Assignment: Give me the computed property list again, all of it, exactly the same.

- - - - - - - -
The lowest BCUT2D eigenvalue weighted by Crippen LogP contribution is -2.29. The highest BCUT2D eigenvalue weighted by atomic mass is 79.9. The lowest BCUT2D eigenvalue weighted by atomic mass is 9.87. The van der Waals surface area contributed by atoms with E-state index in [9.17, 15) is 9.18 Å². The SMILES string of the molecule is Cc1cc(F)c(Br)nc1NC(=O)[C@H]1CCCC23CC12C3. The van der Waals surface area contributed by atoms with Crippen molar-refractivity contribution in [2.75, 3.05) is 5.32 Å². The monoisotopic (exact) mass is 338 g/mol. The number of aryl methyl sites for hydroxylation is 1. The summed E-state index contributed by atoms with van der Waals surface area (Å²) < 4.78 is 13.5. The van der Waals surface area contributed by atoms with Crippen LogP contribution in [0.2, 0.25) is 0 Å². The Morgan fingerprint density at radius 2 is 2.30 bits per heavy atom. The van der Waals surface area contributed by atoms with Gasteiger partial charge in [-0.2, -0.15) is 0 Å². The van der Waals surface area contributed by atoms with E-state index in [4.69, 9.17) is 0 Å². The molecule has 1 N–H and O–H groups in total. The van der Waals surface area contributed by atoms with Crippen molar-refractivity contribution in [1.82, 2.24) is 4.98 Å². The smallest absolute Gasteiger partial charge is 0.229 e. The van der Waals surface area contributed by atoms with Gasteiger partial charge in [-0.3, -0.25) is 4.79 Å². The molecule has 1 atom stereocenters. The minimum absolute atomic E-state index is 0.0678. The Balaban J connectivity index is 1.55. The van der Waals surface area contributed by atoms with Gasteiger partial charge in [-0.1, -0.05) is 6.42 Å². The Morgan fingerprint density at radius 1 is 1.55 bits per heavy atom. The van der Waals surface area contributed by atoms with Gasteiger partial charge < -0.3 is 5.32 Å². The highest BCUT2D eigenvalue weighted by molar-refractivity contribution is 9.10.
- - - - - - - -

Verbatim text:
The lowest BCUT2D eigenvalue weighted by Crippen LogP contribution is -2.29. The highest BCUT2D eigenvalue weighted by atomic mass is 79.9. The lowest BCUT2D eigenvalue weighted by atomic mass is 9.87. The van der Waals surface area contributed by atoms with E-state index in [9.17, 15) is 9.18 Å². The SMILES string of the molecule is Cc1cc(F)c(Br)nc1NC(=O)[C@H]1CCCC23CC12C3. The van der Waals surface area contributed by atoms with Crippen molar-refractivity contribution in [2.75, 3.05) is 5.32 Å². The monoisotopic (exact) mass is 338 g/mol. The number of aryl methyl sites for hydroxylation is 1. The summed E-state index contributed by atoms with van der Waals surface area (Å²) < 4.78 is 13.5. The van der Waals surface area contributed by atoms with Crippen LogP contribution in [0.2, 0.25) is 0 Å². The Morgan fingerprint density at radius 2 is 2.30 bits per heavy atom. The van der Waals surface area contributed by atoms with Gasteiger partial charge in [-0.2, -0.15) is 0 Å². The van der Waals surface area contributed by atoms with E-state index in [4.69, 9.17) is 0 Å². The molecule has 1 N–H and O–H groups in total. The van der Waals surface area contributed by atoms with Crippen molar-refractivity contribution in [1.82, 2.24) is 4.98 Å². The smallest absolute Gasteiger partial charge is 0.229 e. The van der Waals surface area contributed by atoms with Gasteiger partial charge in [-0.3, -0.25) is 4.79 Å². The molecule has 1 atom stereocenters. The minimum absolute atomic E-state index is 0.0678. The Balaban J connectivity index is 1.55. The van der Waals surface area contributed by atoms with Gasteiger partial charge in [-0.1, -0.05) is 6.42 Å². The Morgan fingerprint density at radius 1 is 1.55 bits per heavy atom. The van der Waals surface area contributed by atoms with Gasteiger partial charge < -0.3 is 5.32 Å². The highest BCUT2D eigenvalue weighted by molar-refractivity contribution is 9.10.